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Ten tips to make you more attractive for a new home loan - even if you have bad credit

By Richard Barrington
Mortgage Credit Problems Columnist


It's no secret that lending standards have gotten tougher. It's harder to qualify for a new home mortgage loan for just about everyone, not just those with bad credit. It's also more difficult to crack into the top tier of credit scores that would earn you the best loan terms.

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So, should if you have less than perfect credit, should you give up on approaching mortgage lenders? Of course not - but it definitely helps to have a strategy. It may take a little longer to get a mortgage with fair or bad credit, but here are ten things to do to overcome that bad credit and appeal to lenders:

  1. Make your credit and loan payments on time. The first and most important step toward overcoming credit problems is to change the habits that led to those problems. Think of it this way: credit problems are part of your history, and you need to start writing a new history. You do this by putting together a track record which shows you are now able to consistently meet your financial obligations.
  2. Understand your credit problems. While you build toward the future, it's important to understand your past. Get a copy of your credit report to see what the problems are. Identify what caused those problems. Were they one-time mistakes? Do they indicate that you live beyond your means from time to time and need to rein in your lifestyle? Or are your credit problems simply a result of poor organization, of not keeping track of your bills and their due dates? The more you understand about what caused your credit problems, the better you'll be able to address them.
  3. Address mistakes in your credit report. Of course, there may be errors in your credit report, and you'll want to address these immediately. Approach both the credit rating agency and the creditor who reported the error. When you feel you've reached an understanding about what the true history is, be sure this is confirmed in writing.
  4. Consider the length of your credit history. Part of your problem in qualifying for a mortgage may be that your credit history is not long enough. Time will take care of this to some degree, but use that time to assemble a track record of responsibly handling a combination of installment loans and credit card payments.
  5. Know when credit problems occurred. If there are genuine problems in your credit history, keep a record of when they occurred. Past credit problems may haunt you for as long as seven to ten years, but they are given especially heavy weight in the first two years. Once your problems are more than two years in the past, you may want to try approaching lenders again.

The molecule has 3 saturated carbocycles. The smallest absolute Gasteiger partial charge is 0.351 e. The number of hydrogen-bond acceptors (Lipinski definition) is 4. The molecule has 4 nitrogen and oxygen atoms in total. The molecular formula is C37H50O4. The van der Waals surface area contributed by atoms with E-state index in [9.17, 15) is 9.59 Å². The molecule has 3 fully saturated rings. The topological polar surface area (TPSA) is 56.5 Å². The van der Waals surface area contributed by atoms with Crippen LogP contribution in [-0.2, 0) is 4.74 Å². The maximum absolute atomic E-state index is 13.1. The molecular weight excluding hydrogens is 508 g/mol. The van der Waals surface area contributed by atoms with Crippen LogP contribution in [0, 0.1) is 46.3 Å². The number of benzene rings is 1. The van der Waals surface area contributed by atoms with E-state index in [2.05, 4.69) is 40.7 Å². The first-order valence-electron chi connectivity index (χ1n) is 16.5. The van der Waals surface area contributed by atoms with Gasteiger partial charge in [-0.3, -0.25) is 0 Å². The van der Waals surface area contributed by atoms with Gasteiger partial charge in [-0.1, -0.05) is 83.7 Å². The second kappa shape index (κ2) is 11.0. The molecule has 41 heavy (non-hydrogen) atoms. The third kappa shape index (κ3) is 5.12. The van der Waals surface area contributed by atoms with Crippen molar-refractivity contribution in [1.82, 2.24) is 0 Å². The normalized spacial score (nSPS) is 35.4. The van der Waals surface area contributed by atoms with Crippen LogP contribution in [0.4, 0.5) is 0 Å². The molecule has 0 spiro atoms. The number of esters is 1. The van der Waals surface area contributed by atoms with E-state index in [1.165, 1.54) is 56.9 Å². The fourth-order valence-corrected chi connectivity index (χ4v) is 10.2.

6. Control your credit mix. Again, a mix of installment and credit card debt makes an ideal track record (assuming payments are made on time), but be wary of adding too many credit cards.
  7. Pay down existing credit balances. Even if you are meeting your minimum monthly payments, carrying credit balances can count against you. Lenders look at how close you are to your credit limit, and that ceiling may have gotten closer--card companies have been slashing credit lines to the bone.
  8. Strengthen your household income. This may sound like an obvious point--sure, everyone would like to make more money--but in this context it's really a question of timing. If you are due for a raise, or your spouse has been looking for a job, wait until those things come through so you will approach lenders with the strongest income level you can.
  9. Pick your spots when applying for credit. Even applying for credit can be a red flag, so be selective in applying for only the new credit cards you really need.  
  10. Use online resources to search the widest field of possible lenders. While the general statement that it's tough to get a mortgage with bad credit these days is true, not all lenders have the same standards. Use online resources to see the full range of lenders available. If you get shut out of a mortgage because of bad credit today, use those online resources to check back periodically to monitor changes. You can request up to four free quotes from lenders in our mortgage lender database. It's free and there's absolutely no obligation to you!

If it seems impossible to get a mortgage because of your bad credit, don't give up hope. Just as conditions changed to make lenders more wary of bad credit, there will be a time when lenders become more aggressive again.

Meanwhile, your credit history is not written in stone. It's changing all the time, and with some consistent good habits your credit problems will start to fade into the past. The ten steps listed above will help you make that transition successfully.

Once you feel you're ready to apply for mortgages to see if you will be approved, make sure you shop around and compare lenders - unfortunately no one source will consolidate all mortgage lenders, but if you want to tap into our network of lenders for up to four competing mortgage quotes, fill out our mortgage quote form and see if you can join the hundreds of people we've helped get approved.  Good luck!

 

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